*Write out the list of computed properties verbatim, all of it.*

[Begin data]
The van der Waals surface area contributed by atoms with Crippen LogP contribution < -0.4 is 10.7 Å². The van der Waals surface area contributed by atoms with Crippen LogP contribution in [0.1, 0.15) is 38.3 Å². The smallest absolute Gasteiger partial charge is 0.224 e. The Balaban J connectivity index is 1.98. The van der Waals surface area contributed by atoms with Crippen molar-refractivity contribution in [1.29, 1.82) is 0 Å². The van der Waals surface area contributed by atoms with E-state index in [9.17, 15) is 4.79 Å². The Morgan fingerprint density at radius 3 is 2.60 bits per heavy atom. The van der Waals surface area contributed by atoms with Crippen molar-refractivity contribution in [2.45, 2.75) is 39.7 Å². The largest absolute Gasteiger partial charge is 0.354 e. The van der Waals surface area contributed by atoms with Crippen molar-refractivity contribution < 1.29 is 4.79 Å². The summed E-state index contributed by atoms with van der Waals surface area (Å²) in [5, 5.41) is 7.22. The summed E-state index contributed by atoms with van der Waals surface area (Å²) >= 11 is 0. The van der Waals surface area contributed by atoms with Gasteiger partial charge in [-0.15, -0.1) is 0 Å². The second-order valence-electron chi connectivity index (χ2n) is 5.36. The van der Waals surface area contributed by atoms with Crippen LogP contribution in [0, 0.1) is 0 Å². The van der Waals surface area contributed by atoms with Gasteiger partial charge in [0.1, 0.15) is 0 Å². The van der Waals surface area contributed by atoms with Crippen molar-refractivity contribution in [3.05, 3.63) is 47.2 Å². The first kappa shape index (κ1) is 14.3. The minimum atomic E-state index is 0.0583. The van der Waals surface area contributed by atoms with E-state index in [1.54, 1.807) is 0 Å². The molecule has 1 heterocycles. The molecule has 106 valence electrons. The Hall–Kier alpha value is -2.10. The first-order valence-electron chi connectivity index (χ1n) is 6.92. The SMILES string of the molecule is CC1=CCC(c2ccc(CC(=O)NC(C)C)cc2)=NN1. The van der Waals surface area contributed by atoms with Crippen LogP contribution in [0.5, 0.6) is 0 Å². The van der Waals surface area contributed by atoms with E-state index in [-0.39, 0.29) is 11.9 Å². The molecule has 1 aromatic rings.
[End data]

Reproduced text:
The van der Waals surface area contributed by atoms with Crippen LogP contribution < -0.4 is 10.7 Å². The van der Waals surface area contributed by atoms with Crippen LogP contribution in [0.1, 0.15) is 38.3 Å². The smallest absolute Gasteiger partial charge is 0.224 e. The Balaban J connectivity index is 1.98. The van der Waals surface area contributed by atoms with Crippen molar-refractivity contribution in [1.29, 1.82) is 0 Å². The van der Waals surface area contributed by atoms with E-state index in [9.17, 15) is 4.79 Å². The Morgan fingerprint density at radius 3 is 2.60 bits per heavy atom. The van der Waals surface area contributed by atoms with Crippen molar-refractivity contribution in [2.45, 2.75) is 39.7 Å². The largest absolute Gasteiger partial charge is 0.354 e. The van der Waals surface area contributed by atoms with Crippen molar-refractivity contribution < 1.29 is 4.79 Å². The summed E-state index contributed by atoms with van der Waals surface area (Å²) in [5, 5.41) is 7.22. The summed E-state index contributed by atoms with van der Waals surface area (Å²) >= 11 is 0. The van der Waals surface area contributed by atoms with Gasteiger partial charge in [-0.15, -0.1) is 0 Å². The second-order valence-electron chi connectivity index (χ2n) is 5.36. The van der Waals surface area contributed by atoms with Crippen LogP contribution in [0, 0.1) is 0 Å². The van der Waals surface area contributed by atoms with Gasteiger partial charge in [0.1, 0.15) is 0 Å². The van der Waals surface area contributed by atoms with Crippen molar-refractivity contribution in [3.05, 3.63) is 47.2 Å². The first kappa shape index (κ1) is 14.3. The minimum atomic E-state index is 0.0583. The van der Waals surface area contributed by atoms with E-state index in [1.54, 1.807) is 0 Å². The molecule has 1 heterocycles. The molecule has 106 valence electrons. The Hall–Kier alpha value is -2.10. The first-order valence-electron chi connectivity index (χ1n) is 6.92. The SMILES string of the molecule is CC1=CCC(c2ccc(CC(=O)NC(C)C)cc2)=NN1. The van der Waals surface area contributed by atoms with Crippen LogP contribution in [0.5, 0.6) is 0 Å². The van der Waals surface area contributed by atoms with E-state index in [-0.39, 0.29) is 11.9 Å². The molecule has 1 aromatic rings.